A good example of this approach is the Western Riverside County Multiple Species Habitat Conservation Plan. This plan is a comprehensive, multi-jurisdictional, long-term effort to conserve 146 endangered and threatened plant and animal species and their habitats, on more than 1.2 million acres, while accommodating some major new transportation projects. The agency that implements the plan receives revenue from exactions on new land development, but also receives some county sales tax revenue, which it uses to buy land and preserve habitat. The preserved land fulfills the mitigation requirements for the new road and freeway projects. The Conservation Plan was an adjustment, and highway authorities came to the table reluctantly. Over time, however, they participated with increasing commitment, having seen that it streamlines the process of permitting their projects.
Sales Taxes Bring Opponents to the Table
Since the 1970s, many counties and cities across the United States have responded to stagnating federal transportation funding by adopting voter-approved local option sales tax (LOST) measures. These measures raise the sales tax slightly, and dedicate the resulting revenue to transportation spending. The Riverside County case above shows that the rise of these local taxes can help the cause of advance mitigation. The benefits actually flow both ways: advance mitigation can also help enact local transportation sales taxes.
Getting voter approval for new taxes is always difficult, especially in California where state law requires new taxes to win a two-thirds supermajority. Approval is even more challenging if the tax revenue is going to build highways that many environmentally-minded voters might oppose. In these circumstances, sales tax proponents need to broaden their base of support, and bring environmentalists on board. One way to win over “green voters,” is for transportation agencies to promise that some of the tax revenue will be used for advance environmental mitigation. Including dedicated funding for environmental mitigation of transportation projects in Orange and San Diego counties led to vital support from environmental advocacy groups for voter approval of the tax measures.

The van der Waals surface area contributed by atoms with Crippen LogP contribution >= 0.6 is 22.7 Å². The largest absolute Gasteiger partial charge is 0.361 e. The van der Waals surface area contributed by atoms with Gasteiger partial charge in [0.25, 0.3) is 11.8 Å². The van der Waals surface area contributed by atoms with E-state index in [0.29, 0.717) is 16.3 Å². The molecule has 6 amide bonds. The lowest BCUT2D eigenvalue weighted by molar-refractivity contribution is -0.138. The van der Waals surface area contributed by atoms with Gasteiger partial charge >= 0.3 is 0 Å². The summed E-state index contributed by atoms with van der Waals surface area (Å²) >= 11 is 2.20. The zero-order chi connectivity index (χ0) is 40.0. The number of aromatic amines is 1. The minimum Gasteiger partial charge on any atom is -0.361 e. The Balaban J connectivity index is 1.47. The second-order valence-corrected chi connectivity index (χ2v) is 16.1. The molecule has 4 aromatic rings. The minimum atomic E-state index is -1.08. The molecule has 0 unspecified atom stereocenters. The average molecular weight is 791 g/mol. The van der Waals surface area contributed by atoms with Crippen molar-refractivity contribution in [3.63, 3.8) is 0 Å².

Sales tax revenue has dramatically supported habitat conservation in California. In the first 25 years of the Western Riverside County agency, $12 billion worth of transportation projects were supported by $371 million of mitigation funding. Of that, almost a third ($121 million) came from Riverside County’s voter-approved sales tax measure.
In Orange County, the transportation authority developed an HCP to mitigate transportation projects, and helped fund land purchases and habitat restoration by dedicating 5 percent of the revenue from the county’s proposed transportation sales tax. This commitment earned the support of environmental groups, which in turn helped deliver the votes needed to pass the measure. Likewise, in 2004, San Diego County residents voted to extend the county’s TransNet half-cent sales tax for transportation infrastructure by 40 years. Included in the measure was a commitment to spend $650 million to purchase mitigation land through several HCPs. That commitment led environmentalists to endorse the extension.